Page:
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 January 2018

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 June 2017

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 January 2017

 Volume 14/2: includes forum "Modern Jewish Spaces"
 June 2016

 Volume 14/1: includes forum Saul Bellow as a Novelist of Ideas
 January 2016

 Volume 13/2: includes forum Comics and the Canon
 

 Volume 13/1: includes forum The Ghetto as a Victorian Text
 

 Volume 12/2: includes forum The Novel and Theories of Love
 June 2014

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 January 2014

 Volume 11/2 includes Forum: Translating Philip Roth
 June 2013

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 Volume 9/2: Dickens: Uneasy Pleasures
 June 2011

 Volume 9/1
 January 2011

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 June 2010

 Volume 8/1 includes forum The Ethics of Temporality
 January 2010

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 June 2009

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 Volume 6/2: Narrative Knowing, Living, Telling
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 Volume 4/2: Narrative as a Way of Thinking
 June 2006

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 June 2004

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   Newest Articles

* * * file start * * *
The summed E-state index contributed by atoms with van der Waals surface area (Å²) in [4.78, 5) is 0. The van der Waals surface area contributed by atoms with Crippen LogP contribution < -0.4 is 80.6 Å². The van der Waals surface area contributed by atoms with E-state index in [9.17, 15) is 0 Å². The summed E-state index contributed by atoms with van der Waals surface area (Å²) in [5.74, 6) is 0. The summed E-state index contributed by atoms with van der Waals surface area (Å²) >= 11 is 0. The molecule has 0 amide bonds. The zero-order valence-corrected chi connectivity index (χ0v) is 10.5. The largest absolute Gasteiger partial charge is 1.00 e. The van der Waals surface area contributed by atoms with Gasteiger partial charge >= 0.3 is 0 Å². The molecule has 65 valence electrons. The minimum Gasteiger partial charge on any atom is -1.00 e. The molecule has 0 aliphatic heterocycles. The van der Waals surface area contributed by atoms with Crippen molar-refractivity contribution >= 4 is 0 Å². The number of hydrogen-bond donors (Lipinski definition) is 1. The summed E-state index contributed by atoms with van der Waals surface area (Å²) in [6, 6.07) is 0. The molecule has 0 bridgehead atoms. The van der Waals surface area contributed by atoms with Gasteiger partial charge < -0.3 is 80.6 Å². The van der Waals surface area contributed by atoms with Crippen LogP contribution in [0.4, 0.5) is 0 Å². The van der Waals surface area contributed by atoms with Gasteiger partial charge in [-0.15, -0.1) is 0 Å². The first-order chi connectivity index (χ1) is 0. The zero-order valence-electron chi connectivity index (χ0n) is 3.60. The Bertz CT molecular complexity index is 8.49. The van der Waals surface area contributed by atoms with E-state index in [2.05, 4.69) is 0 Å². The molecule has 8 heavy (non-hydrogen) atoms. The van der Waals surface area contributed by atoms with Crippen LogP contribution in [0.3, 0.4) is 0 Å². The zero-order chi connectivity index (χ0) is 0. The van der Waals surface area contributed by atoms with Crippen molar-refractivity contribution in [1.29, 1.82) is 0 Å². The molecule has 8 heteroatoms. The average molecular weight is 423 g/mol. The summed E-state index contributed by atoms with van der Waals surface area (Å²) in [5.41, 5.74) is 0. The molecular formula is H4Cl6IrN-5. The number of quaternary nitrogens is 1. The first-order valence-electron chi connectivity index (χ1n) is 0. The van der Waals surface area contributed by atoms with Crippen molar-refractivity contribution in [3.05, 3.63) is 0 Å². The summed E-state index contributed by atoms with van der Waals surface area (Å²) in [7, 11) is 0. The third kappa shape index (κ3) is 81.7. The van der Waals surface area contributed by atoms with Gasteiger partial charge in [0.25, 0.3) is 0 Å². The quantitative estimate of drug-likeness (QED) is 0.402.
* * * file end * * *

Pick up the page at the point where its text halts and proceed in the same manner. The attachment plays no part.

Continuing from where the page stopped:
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 Inge Arteel

 Singing Thomas Pynchon’s Gravity’s Rainbow
 Anahita Rouyan

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 Agatha Frischmuth

 Musical Macrostructures in The Gold Bug Variations and Orfeo by Richard Powers; or, Toward a Media-Conscious Audionarratology
 A. Elisabeth Reichel

 New Modes of Listening
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Updated Up To 18/01/2017
Volume 4, Number 2 (June 2006) : 115-29
Judgment, Progression, and Ethics in Portrait Narratives
The Case of Alice Munro’s “Prue”
James Phelan
Rubric A: Narrative as a Way of Thinking

Abstract

Alice Munro’s “Prue” (1984) is a formally innovative short story that eschews epiphany or any other sign of change or movement on the part of its protagonist and that nevertheless offers its audience a highly moving experience. I attempt to account for the story’s effective unconventionality by examining the interrelations between its form and its ethical dimension. I locate those interrelations in the interactions of narrative judgment and narrative progression. More specifically, I identify three main kinds of narrative judgment — interpretive, ethical, and aesthetic, and their connections to three main kinds of progression — those we associate with narrativity, lyricality, and what I call portraiture.  Portraiture is a mode, familiar in the dramatic monologues of Browning, in which the main goal is the representation of character. By examining the interaction of judgment and progression in “Prue,” I argue that it is both a highly successful hybrid form, one that synthesizes narrativity and portraiture, and that this understanding leads us to its ethical dimension. I close with some observations about larger implications of the analysis for our understanding of both other hybrid forms and the utility of this rhetorical approach to form and ethics.


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